We’re sprawled on the floor in the living room, sweating out the end-of-September Orange County heat. I’ve arrived late on a Sunday night after the roommates’ first house meeting, nearly a month into Chapman’s fall term, and I’m told it’s a rare thing for all four students to be home at the same time. Everyone is busy, involved.
Addison Vincent ’15, a peace and conflict studies graduate, works as an entertainment host at Disneyland while continuing to advocate for transgender and queer individuals. Vincent identifies as transfeminine genderqueer, and like many who find themselves represented inauthentically by the gender binary, uses they/them pronouns.
- Transgender: People whose gender identity, expression or behavior is different from those typically associated with their assigned sex at birth. “Trans” for short.
- Transfeminine: Transgender people who were assigned male at birth but identify with femininity more than masculinity.
- Genderqueer: Individuals who identify as neither male nor female.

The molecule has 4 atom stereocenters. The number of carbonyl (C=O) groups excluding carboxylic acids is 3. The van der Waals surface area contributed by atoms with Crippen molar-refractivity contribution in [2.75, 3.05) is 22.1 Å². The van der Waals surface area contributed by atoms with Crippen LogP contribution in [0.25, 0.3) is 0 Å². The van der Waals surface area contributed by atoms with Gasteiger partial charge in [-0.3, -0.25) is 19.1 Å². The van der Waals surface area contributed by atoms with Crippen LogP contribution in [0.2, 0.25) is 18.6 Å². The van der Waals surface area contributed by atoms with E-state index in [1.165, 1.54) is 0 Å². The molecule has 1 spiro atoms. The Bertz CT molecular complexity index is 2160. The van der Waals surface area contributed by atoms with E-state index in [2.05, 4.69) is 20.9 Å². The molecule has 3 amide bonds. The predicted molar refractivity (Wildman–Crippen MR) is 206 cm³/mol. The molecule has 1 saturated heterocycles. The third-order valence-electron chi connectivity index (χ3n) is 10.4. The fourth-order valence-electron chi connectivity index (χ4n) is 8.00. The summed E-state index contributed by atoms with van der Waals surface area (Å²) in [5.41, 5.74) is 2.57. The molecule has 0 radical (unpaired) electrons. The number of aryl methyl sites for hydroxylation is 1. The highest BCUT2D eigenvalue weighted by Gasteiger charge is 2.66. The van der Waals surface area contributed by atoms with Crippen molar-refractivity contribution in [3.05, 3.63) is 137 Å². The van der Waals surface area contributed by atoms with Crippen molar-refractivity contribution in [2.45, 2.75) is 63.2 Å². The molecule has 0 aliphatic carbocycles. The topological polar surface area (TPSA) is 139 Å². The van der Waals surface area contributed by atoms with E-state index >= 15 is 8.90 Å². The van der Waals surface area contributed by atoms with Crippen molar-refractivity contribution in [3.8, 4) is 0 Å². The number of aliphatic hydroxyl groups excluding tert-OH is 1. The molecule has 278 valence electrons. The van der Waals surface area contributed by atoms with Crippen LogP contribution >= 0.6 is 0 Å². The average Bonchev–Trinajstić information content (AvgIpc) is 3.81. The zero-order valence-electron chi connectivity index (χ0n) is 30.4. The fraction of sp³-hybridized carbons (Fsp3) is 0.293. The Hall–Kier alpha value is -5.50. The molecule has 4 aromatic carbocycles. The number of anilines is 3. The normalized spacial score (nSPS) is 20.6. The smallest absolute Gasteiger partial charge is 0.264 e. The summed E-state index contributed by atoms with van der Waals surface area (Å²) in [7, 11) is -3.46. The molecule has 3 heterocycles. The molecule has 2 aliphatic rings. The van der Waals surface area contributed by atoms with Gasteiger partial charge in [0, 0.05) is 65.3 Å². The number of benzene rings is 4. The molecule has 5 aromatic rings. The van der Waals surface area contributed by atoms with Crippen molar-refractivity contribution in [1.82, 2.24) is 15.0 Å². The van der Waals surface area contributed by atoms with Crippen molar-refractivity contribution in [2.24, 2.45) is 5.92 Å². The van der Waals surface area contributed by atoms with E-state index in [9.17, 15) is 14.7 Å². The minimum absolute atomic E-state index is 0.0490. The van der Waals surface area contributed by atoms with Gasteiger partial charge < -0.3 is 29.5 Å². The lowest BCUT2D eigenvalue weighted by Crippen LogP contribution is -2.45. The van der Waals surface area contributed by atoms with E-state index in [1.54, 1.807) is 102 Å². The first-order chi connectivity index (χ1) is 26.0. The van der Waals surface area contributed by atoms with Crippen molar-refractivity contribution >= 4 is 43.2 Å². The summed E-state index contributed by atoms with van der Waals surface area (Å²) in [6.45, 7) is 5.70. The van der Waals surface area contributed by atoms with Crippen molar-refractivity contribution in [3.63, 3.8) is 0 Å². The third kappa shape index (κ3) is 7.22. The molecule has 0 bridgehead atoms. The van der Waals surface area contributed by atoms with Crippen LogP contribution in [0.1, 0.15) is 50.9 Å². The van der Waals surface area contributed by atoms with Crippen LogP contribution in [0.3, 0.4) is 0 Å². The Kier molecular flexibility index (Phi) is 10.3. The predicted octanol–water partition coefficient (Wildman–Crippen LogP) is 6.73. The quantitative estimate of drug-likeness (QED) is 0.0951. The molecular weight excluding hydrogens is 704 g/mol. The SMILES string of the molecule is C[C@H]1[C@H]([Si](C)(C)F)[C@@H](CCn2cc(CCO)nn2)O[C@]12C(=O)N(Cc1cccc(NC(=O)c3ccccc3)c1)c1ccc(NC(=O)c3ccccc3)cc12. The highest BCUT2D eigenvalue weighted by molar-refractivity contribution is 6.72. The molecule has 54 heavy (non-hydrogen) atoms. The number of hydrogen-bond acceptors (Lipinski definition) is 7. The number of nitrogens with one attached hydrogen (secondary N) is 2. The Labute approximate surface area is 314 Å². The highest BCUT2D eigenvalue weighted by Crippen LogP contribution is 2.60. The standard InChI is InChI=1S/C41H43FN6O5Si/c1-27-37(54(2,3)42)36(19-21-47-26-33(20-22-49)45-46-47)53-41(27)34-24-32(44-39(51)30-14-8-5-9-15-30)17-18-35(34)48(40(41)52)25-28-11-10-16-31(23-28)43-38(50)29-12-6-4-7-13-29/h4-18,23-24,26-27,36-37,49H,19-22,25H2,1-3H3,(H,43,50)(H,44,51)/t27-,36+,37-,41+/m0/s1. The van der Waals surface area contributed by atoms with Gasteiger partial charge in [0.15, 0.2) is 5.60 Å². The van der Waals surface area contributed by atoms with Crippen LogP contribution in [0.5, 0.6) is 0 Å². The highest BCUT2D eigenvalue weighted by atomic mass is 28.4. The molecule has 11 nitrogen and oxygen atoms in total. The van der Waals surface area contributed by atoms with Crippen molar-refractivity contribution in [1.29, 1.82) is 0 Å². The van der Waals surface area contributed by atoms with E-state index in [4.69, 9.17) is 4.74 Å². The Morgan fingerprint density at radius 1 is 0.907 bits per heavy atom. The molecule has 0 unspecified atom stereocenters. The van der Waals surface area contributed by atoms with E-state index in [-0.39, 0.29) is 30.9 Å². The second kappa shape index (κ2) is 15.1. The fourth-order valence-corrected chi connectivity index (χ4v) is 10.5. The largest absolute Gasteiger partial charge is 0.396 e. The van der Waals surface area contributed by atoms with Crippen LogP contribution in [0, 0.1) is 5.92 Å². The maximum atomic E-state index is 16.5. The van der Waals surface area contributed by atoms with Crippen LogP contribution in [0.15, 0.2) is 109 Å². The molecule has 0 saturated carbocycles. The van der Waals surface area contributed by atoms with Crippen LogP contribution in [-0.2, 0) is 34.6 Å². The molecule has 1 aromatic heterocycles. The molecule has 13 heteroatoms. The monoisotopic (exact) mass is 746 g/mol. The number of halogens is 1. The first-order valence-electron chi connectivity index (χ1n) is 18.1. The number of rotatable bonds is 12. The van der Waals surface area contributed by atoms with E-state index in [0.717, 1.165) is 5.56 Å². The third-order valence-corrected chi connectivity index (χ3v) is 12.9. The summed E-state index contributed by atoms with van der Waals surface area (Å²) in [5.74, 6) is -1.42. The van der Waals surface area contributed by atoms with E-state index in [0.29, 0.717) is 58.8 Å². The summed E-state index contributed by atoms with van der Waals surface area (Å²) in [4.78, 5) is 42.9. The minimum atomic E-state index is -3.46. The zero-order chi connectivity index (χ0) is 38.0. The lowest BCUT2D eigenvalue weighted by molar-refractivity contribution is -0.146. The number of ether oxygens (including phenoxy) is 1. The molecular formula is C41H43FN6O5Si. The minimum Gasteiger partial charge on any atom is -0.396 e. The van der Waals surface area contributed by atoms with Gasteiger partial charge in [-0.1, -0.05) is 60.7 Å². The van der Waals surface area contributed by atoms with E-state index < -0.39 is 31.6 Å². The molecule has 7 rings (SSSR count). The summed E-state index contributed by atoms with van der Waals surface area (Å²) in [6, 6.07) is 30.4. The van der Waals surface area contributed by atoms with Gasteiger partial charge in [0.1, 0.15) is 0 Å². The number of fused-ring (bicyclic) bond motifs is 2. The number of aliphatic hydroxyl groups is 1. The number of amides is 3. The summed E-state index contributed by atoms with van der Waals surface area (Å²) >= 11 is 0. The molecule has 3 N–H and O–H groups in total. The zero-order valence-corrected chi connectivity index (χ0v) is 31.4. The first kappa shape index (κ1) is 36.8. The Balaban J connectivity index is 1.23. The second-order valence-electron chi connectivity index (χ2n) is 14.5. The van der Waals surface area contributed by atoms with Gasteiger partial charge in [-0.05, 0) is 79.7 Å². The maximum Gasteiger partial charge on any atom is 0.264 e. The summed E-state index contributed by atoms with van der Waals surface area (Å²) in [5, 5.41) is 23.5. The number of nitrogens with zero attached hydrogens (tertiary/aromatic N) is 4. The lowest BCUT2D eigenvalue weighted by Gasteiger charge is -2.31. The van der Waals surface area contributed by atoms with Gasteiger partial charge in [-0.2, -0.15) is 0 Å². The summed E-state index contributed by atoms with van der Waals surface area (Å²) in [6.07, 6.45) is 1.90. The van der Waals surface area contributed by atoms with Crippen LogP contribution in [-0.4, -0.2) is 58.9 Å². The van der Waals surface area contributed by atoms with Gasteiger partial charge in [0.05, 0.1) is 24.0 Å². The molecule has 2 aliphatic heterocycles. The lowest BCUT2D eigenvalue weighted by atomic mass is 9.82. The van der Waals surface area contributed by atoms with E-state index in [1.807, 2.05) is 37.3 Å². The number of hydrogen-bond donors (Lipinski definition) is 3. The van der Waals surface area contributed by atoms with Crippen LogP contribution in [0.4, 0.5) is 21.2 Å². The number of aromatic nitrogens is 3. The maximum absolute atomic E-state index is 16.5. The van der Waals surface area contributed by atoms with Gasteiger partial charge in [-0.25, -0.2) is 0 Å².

- He/She/They: Many transgender individuals identify with “they” even in singular references because the pronoun is gender-neutral.
- Queer: Lesbian, gay, bisexual and often also transgender people. Many have sought to reclaim the term that was once widely used to deride.
- Genderfluid: Having different gender identities at different times.
- Cisgender: People who are not transgender.
- Gender Dysphoria: Psychiatric term replacing the outdated “gender identity disorder.”
“You should try a
bun,” Vincent says, imitating the low voice of someone who had approached them earlier that day at Disneyland. We lean in to hear the anticipated response.
“I say, ‘First of all, I’m not a man.’ He goes, ‘Oh, sh**.’” Vincent flips their hair over their shoulder and we all laugh, but Vincent’s drama is without attitude. Instead, their closing comment to the stranger is educational, straightforward: “I’m not a woman either.”